This summer, grilling can be as healthy as it is flavorful. All it takes is a few simple strategies to make the menu at your next backyard barbecue one any doctor would love.

Summer Fun for Active Seniors

Seniors may have more time for leisure and recreation than working adults, and the summer months provide ample opportunities to get active. After months of chilly temperatures, seniors in various parts of the country may be eager to get outdoors and enjoy some fun in the sun.

The U.S. Centers for Disease Control and Prevention recommends that adults age 65 and older get at least 150 minutes of moderate-intensity aerobic activity each week. There are plenty of ways for active seniors to meet this exercise goal and have some fun along the way. The following are some good starting points.

Join or start a walking club

Walking is a great way to stay in shape and work the mind as well. View new sights along the way by changing the route each time you go. Walking with friends can pass the time and provide the motivation to keep going.

Catch a sporting event

Attending a sporting event can be an entertaining way to spend several hours, and that includes amateur and recreational sports. Catch a grandchild’s swim meet or a baseball game for an action-packed way to connect with loved ones and get out.

Take a fishing charter

Casting a rod from a dock or pier is perfectly acceptable, but securing a spot on a fishing charter is a great way to spend hours out on the water enjoying the scenery and the sport of fishing. Plus, there’s the added benefit of enjoying the fruits of your labors by cooking the day’s catch for dinner once you arrive home.

Be a tourist

Many cities and towns have their own tourism boards and showcase interesting spots that have historical significance or appeal to other interests. Be a tourist for the day – even in an area with which you are familiar. Hop on a trolley or sightseeing bus to view the town as an outsider.

Spend time swimming

Swimming is a low-impact activity that can work the body in many different ways. Devote time to doing a few laps in the pool. Or make a day of going to a lake or another body of water to wade out and enjoy some strokes in nature. Stick to swimming areas that are monitored by lifeguards for optimal safety.

Tend to a garden

Gardening is a great form of light exercise that can produce rewarding results. If you don’t have a garden or enough space for one at home, many neighborhoods have community gardens in which you can secure a plot.

Visit a fair or farmer’s market

The warm weather months are a peak time for outdoor activities, including various community fairs and farmer’s markets. Chances are you can find a farmer’s market nearby most days of the week, but especially on the weekend. A town market or state fair is a great way to get out and walk, play games of chance or enjoy some live entertainment. Check your community calendar for local events.

Active seniors can embrace long, warm summer days to enjoy plenty of time away from home.

How to Plan a Special Mother’s Day as Pandemic Restrictions Are Lifted

Mother’s Day has felt a little less than normal over the last couple of years. The COVID-19 pandemic led to the cancellation of many Mother’s Day gatherings in 2020, and while things felt more familiar in 2021, this year may mark the most normal Mother’s Day celebrations since 2019.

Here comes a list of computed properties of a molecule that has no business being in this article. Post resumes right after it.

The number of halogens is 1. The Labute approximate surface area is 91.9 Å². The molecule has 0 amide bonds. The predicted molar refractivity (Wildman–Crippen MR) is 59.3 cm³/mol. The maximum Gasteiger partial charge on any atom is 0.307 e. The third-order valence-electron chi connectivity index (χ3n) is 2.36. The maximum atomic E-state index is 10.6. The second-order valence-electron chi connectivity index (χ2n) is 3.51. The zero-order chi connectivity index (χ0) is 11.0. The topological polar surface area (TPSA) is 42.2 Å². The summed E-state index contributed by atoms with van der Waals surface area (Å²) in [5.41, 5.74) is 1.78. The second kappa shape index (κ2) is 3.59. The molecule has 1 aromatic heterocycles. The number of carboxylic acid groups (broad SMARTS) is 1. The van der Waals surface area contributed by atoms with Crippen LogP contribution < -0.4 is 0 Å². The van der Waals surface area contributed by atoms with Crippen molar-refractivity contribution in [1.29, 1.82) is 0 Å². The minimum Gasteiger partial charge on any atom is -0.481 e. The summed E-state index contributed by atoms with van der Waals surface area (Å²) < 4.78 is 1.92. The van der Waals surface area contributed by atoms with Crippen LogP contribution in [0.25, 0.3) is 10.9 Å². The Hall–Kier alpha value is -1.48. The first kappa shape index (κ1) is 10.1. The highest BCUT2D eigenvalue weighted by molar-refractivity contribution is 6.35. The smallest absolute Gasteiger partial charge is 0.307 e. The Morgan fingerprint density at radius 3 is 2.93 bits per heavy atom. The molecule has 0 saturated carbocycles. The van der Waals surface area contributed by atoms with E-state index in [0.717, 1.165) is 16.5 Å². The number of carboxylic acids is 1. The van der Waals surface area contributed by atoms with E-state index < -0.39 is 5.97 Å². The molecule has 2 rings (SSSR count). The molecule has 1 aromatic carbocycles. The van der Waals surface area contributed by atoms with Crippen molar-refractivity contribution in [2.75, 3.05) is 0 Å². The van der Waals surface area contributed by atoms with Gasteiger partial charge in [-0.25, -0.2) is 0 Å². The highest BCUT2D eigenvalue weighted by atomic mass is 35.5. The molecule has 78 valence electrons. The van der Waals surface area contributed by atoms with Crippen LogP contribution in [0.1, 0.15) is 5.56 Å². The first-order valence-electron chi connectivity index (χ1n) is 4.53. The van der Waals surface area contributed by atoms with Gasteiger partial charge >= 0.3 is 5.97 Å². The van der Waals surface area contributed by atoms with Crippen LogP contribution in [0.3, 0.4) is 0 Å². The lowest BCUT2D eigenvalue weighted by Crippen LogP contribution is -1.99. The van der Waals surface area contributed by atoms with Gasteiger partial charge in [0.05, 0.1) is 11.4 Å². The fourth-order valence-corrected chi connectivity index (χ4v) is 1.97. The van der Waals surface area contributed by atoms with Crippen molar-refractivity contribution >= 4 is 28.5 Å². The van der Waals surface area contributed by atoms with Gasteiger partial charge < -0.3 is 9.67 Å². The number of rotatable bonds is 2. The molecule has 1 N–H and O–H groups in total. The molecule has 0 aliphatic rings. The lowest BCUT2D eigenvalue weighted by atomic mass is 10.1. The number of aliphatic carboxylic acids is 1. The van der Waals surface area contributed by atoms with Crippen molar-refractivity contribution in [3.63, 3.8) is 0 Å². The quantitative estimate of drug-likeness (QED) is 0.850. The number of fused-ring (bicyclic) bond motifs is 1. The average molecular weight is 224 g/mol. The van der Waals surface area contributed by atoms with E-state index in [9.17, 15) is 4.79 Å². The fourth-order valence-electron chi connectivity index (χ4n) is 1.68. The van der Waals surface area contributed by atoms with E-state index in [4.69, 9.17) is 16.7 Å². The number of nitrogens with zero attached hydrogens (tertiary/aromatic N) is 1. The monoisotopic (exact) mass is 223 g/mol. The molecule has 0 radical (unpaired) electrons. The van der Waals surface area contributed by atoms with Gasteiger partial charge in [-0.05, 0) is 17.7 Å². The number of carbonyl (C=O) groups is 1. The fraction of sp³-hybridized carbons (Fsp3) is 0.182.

Pandemic-related restrictions have now been lifted in many towns and cities. Though it’s best to confirm if any rules and restrictions are still in place before making any plans, individuals who want to make sure Mom has a special day can consider these planning pointers.

Revisit old traditions

There’s many ways to let Mom know she’s special, but after two years of living under the specter of a pandemic, few things might be as meaningful to Mom as a return to pre-pandemic traditions. Book a trip to a destination you’ve visited on Mother’s Day in the past. If possible, visit a locale where Mom spent her first Mother’s Day as a parent, ideally staying in the same hotel or rental home that hosted you back then. If it was once tradition to spend Mother’s Day in a big city, return there and enjoy a day that recalls pre-pandemic life.

Book a special trip

Millions of people canceled or postponed travel plans during the pandemic. Now that many places, including foreign countries, have lifted travel restrictions, families can feel safe taking off for parts unknown. Such a trip can be even more special if it’s a surprise for Mom on Mother’s Day weekend.

Make it a family affair

Even Mother’s Day celebrations in 2021 were likely smaller affairs than some moms might have preferred. If Mom spent some time wishing more family could be around on Mother’s Day over the last two years, make a concerted effort to include as many family members as possible this year. Encourage grown children to travel home for the holiday and invite Mom’s parents and siblings over to celebrate as well.

Get out of the house

A homecooked meal might have warmed Mom’s heart in recent years, but a day out of the house might be especially welcomed this Mother’s Day. Book a reservation at Mom’s favorite local restaurant so no one has any cooking or cleaning to do this year. Just be sure to book a reservation early, as the competition for a table figures to be especially stiff this year.

Start the day off with a spa visit

Moms might have put pampering on hold during the pandemic. Now that public health agencies have given the go-ahead to lift restrictions, a good pampering is undoubtedly in order. A Mother’s Day morning spa trip can start the day off right.

Mother’s Day celebrations in 2022 should feel more normal than they have in years. Families can capitalize on that by planning a day Mom won’t soon forget.

6 Ways to Better Yourself